“There are three kinds of people – those dead, those alive, and those at sea.” —Anacharsis, 6th century B.C.E.
It’s a long way down to get here. Never mind the two-plus days it took us to get to Ushuaia. Winds and swells in the Drake southbound were…suboptimal. Captain’s decision was to minimize the pukiness of taking the six meter swells from a quartering angle and ran us downwind to the easternmost part of the South Shetlands. Gave us a nice steady following sea but meant that, once we were “inside” of the Bransfield, we’d have to push upwind for nearly a day to get us back where we wanted to be. So it’s our third morning on the ship, fifth or sixth(?) day of travel, and we’ve finally made landfall. Or rather, icefall.
We’re currently abeam Trinity Island – a foreboding pile of ice and rocks – hoping to tuck into the lee of Two Hummock Island by noon for our first (drum roll please) landing. Woot! But the winds are still a bit stiff, so we may have to wait until evening to actually set foot off the boat. Or tomorrow. Or… you know. No one here wants to push things.
It’s been an odd few days at sea. As you know, my only real experience in big boats has been with USAP, and this has been very different. Our living spaces – the passenger spaces – seem curiously sealed off from the rest of the ship. It feels a little like Disneyland, where you know there’s an awful lot of machinery and activity going on behind the scenes, but the experience is so circumscribed that it’s hard to even figure out where the door to backstage is. The ship floor plans that are posted in the stairwells show only passenger sleeping berths, exercise room, the restaurant and two lounges. Everything else is blank. And we see the Polar Latitudes employees almost constantly, as well as the restaurant staff at each meal, but the rest of the crew is damned near invisible, apparently moving through the ship in the own passageways around our almost hermetically-isolated oceangoing hotel. I’ve probably twice crossed paths with a ship’s officer, and they always looked a little “caught out,” like they weren’t supposed to be seen.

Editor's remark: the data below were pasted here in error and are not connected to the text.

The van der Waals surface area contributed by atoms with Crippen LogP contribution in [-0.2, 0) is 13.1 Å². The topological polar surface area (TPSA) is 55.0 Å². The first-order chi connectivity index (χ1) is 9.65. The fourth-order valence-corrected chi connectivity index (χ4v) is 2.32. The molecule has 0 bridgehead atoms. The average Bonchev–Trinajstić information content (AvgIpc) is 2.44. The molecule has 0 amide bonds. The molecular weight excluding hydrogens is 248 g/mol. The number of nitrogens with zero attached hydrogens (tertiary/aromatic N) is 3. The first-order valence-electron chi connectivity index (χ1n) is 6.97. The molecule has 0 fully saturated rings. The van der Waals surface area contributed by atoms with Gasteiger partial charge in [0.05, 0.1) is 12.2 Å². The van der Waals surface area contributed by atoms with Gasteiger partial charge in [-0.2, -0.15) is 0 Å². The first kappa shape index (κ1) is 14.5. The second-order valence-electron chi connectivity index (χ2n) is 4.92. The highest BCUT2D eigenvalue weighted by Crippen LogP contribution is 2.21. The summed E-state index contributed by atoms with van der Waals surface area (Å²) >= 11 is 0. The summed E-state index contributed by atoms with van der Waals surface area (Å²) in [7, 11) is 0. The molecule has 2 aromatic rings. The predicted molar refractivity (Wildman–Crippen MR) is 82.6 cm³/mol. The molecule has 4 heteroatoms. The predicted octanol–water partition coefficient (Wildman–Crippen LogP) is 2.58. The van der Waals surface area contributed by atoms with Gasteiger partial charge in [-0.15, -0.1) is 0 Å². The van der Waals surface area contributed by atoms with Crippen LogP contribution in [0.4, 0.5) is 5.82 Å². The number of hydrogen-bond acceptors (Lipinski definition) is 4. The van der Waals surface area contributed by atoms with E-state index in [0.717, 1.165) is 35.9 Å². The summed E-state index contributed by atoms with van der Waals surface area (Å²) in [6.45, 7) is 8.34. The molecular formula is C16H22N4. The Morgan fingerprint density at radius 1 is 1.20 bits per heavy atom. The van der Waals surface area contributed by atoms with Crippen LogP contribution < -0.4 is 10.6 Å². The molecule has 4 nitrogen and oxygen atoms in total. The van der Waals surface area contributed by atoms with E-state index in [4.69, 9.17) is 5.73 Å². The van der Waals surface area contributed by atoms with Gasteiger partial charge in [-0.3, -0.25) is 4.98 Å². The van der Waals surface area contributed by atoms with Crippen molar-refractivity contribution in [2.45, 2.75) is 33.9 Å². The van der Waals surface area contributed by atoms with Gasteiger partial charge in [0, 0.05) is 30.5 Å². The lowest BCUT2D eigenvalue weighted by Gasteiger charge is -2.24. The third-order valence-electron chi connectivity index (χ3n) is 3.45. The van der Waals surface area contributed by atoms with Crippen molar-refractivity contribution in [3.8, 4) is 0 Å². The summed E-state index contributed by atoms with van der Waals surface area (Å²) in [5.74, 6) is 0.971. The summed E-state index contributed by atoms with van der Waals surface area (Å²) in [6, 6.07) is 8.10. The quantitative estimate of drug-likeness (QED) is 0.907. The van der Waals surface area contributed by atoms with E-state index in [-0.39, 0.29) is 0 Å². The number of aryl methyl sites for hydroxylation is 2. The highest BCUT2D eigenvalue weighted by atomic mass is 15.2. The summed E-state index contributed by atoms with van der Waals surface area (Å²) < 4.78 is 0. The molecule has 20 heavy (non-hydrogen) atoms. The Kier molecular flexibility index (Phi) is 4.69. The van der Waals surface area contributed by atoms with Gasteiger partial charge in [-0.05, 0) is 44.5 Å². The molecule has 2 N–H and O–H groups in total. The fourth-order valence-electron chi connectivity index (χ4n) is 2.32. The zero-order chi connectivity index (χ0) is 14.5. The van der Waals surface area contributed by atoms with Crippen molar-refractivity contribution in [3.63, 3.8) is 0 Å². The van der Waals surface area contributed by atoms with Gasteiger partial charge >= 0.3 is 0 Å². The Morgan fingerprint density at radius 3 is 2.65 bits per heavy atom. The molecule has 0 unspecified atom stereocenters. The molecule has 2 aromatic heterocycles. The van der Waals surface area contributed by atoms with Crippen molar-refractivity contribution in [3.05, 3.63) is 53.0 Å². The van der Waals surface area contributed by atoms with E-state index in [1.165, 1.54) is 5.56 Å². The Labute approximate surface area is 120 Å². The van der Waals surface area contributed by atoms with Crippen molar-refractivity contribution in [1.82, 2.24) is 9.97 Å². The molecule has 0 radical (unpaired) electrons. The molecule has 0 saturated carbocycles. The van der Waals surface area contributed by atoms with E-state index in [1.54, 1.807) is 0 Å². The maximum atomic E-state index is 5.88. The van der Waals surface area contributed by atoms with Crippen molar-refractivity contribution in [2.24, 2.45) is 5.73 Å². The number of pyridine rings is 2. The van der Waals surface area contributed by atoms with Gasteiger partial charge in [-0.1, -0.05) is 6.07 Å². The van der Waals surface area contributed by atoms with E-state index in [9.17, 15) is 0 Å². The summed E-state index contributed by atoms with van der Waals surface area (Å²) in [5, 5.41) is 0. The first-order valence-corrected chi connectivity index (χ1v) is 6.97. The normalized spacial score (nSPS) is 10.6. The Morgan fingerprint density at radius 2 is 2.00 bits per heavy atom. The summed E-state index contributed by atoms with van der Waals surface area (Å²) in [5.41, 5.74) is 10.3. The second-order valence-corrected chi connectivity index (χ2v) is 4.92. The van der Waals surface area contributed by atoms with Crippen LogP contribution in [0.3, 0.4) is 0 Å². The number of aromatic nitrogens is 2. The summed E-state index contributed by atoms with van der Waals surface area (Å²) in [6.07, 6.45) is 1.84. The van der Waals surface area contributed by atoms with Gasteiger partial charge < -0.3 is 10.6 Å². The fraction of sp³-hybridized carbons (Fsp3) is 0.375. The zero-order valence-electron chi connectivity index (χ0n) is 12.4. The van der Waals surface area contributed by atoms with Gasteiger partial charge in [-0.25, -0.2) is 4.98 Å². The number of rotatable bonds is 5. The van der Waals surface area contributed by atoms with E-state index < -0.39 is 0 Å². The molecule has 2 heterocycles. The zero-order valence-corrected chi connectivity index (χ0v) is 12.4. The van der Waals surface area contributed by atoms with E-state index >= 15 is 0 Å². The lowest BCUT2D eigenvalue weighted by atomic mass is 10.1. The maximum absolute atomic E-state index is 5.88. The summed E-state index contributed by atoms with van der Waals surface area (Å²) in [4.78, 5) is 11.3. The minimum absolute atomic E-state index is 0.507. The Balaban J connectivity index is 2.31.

It was only last night, at the so-called “Captain’s Toast” that the staff were presented and paraded past us and we could “meet” them. That is, see them for a few seconds as they paraded past without stopping. There are more of them than there are of us – 80 alone managing the “hotel” plus a couple dozen officers and engineers. All, as I said, hidden from sight.
Within our expensive little cocoon, we eat our three meals a day and we lounge around the lounges making new acquaintances – where are you from, how did you decide to come on this trip, and what do you do when you’re not on a boat? We wait for announcements of when there will be lectures: Citizen Science opportunities, taking pictures of birds, history of the Antarctic Treaty. Etc. Etc. The waves of smalltalk are almost deafening.
But now, finally, there’s ice around us, with solid islands beneath them, and conversation is shifting – which landings, where. Who is signed up for kayaking, who for camping. There’s an energy of imminent anticipation. Of course, there’s also still the wind, still a bit too stiff to launch any Zodiacs. So for now there are more lectures: Fascinating Facts About Penguins and the like. And more meals and, undoubtedly more drinks in the lounge.
(BTW: very dodgy bandwidth on ths ship, so updates may be intermittent or entirely absent for a while. Sorry!)